Is this normal to my new knife?

Joined Jul 15, 2018
I recently bought a Miyabi Santoku from Amazon. But right away find a cheaper one on Ebay which is also marked as new from a reputable seller. But it's a bit too late to cancel the second one.

Now I receive two same knives. But I noticed the second one from Ebay is slightly lighter (204g vs 200g). Looking at the edge, the lighter one also has a slightly shallower edge width at the tip. Plus, the handle of the Ebay Miyabi shows more texture of the wood.

All in all, are those difference pretty common in knife industry? or it means the Ebay knife can be a second-hand, or re-sharped knife? Sorry if I'm over cautious since this is the most expensive knife I bought.




Staff member
Joined Mar 29, 2002
I think you're within normal variation.

Whoever sharpened the top blade in the top picture did a better job imho. Handling the curves and transitions evenly is something that takes some skill development. It's easy to have variations like the bottom blade. I still generate unevenness on some blades.
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Joined Nov 15, 2012
It is also possible that either the top blade came our thicker at the edge, especially at the tip, or that primary bevel was pit in at a more accuse angle. Looks to me as if the top knife is thicker at the edge.
Joined Dec 18, 2010
Ah, that's not exactly what I said BS
Sigh. you may have missed my first thought: agreeing with you and the point it appears you made. Second thought was my impression of the photos. I’ll fix that, then. Give me a second. AMF (Adieu My Friend... ha ha ha)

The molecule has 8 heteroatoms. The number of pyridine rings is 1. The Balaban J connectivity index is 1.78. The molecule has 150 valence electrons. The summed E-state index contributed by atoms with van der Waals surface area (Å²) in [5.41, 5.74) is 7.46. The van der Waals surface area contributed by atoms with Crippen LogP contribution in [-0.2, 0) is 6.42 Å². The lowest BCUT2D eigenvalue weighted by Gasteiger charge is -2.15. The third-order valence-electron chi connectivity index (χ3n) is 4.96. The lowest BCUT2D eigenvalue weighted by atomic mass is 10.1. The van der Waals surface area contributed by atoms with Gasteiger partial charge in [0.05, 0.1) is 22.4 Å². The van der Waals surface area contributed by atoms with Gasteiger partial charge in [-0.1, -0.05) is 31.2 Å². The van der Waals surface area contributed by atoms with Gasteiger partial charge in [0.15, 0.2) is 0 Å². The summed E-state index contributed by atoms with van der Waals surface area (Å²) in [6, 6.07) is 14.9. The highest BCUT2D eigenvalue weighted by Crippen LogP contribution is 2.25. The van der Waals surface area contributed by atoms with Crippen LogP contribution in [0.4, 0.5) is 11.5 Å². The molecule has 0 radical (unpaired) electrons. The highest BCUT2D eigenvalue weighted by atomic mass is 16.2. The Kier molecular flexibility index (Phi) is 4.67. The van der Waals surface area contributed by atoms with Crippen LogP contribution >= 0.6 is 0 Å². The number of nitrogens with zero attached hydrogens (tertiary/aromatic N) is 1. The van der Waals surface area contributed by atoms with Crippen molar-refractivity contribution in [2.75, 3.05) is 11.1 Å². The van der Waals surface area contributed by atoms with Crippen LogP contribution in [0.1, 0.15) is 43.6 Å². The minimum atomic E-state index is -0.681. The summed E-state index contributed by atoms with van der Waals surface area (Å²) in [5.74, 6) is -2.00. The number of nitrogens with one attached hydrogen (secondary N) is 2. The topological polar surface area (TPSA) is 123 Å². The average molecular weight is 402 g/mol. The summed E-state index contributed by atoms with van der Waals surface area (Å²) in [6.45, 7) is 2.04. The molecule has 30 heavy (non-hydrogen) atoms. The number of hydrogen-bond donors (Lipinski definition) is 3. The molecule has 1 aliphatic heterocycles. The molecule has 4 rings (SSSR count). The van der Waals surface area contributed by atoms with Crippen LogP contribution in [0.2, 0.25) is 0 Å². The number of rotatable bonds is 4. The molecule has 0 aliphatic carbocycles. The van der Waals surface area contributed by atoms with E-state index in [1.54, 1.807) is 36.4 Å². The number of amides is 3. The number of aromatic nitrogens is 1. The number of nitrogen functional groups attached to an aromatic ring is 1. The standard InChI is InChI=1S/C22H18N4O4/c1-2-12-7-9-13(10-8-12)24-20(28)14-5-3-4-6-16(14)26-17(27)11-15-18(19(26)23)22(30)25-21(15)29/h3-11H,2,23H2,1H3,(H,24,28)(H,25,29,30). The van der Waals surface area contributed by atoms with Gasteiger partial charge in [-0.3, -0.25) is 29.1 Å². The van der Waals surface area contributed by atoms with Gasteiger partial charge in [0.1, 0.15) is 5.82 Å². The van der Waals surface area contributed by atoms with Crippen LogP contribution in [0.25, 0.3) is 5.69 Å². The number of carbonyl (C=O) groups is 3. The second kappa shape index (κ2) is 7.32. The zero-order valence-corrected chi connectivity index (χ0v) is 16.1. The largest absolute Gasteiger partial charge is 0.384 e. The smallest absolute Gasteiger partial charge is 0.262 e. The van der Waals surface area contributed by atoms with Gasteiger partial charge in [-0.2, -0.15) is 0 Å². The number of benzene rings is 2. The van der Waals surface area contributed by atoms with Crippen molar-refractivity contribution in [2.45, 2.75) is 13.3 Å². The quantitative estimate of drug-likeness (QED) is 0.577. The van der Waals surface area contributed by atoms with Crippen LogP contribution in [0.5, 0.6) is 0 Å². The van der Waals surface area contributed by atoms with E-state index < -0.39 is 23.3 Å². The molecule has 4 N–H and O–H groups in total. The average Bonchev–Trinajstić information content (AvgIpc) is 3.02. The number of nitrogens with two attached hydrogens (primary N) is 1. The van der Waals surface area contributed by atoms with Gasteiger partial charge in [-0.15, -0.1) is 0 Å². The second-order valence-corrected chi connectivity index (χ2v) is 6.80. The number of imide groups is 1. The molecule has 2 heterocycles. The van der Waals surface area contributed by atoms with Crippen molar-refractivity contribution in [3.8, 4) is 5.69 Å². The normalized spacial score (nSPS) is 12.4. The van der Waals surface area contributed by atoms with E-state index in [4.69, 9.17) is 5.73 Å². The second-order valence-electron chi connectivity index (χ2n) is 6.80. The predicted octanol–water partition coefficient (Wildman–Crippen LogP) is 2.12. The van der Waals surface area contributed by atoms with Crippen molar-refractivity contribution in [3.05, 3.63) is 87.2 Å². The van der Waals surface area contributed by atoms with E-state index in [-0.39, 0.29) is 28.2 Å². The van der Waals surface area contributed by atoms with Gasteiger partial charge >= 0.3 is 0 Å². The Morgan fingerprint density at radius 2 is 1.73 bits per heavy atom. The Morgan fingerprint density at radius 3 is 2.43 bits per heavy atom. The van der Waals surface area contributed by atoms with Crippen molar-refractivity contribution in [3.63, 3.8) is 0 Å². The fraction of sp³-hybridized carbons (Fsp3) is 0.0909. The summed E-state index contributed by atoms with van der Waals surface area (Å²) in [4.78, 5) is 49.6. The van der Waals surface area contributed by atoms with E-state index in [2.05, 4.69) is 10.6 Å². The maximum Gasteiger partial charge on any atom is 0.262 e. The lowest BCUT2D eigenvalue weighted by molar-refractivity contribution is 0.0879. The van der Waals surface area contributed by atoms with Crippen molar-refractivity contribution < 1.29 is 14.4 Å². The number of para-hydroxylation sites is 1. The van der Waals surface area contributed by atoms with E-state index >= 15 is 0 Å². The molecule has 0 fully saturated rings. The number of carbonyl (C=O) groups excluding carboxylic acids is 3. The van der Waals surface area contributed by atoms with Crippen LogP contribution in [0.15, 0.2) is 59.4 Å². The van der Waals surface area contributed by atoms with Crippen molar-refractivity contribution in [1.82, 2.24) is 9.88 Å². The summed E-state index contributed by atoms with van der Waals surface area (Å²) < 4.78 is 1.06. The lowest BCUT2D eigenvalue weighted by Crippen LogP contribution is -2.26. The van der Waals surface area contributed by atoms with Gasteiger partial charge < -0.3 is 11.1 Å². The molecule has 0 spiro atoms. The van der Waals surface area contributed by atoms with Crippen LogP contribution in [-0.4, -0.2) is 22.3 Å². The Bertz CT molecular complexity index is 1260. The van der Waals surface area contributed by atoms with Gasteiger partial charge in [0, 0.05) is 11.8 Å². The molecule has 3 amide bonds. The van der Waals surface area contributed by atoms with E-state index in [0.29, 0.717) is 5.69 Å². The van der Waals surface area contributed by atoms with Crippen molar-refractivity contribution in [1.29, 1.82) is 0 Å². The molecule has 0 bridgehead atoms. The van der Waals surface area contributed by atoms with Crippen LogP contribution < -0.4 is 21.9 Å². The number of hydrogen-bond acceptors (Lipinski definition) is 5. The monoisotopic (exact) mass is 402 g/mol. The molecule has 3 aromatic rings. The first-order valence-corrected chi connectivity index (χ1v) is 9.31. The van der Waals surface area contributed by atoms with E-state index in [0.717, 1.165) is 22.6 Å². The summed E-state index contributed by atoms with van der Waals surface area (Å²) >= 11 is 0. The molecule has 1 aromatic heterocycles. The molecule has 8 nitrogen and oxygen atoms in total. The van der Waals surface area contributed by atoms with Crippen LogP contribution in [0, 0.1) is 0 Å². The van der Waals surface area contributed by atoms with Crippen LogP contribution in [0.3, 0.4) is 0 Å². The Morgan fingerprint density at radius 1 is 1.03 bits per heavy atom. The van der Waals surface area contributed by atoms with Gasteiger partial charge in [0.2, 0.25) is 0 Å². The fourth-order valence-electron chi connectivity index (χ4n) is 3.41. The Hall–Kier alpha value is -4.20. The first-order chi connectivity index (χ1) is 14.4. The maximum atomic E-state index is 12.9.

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Joined Nov 15, 2012
Anyways, getting back to the actual meat of my comment - Zither, can you notice a difference in thickness at the edge between the 2 knives? A thinner edge will cut better, asymmetrical looking or not. And if there is more distal taper at the tip of the asymmetric one as it appears, you'll experience a noticeable improvement in doing things like making horizontal cuts thru onion.

These knives are shaped by robots, which are fairly consistent, though even they can get out of whack and produce some inconsistent results until the problem is recognized and things readjusted, grinding belts replaced, etc. Variations in edge thickness would be amongst the more likely and noticeable results. The actual sharpening is done by hand though, as initially noted by phatch. I'd concur with previous comments that both these knives are well withing factory standards. The handles also as the composite material they're made from can also have some variation.

All knives need [ideally] to be thinned due to the edge moving up from the metal removed in sharpening. This gives some folks fits as it messes up the nice finish, but that can be reasonably restored with a fine stone of 10K+ grit. But even a 6K stone will give you a nice if misty looking finish.

In conclusion, whether you gift one of the knives or try to send it back, if one is actually thinner at the edge I'd have you keep the thinner one.

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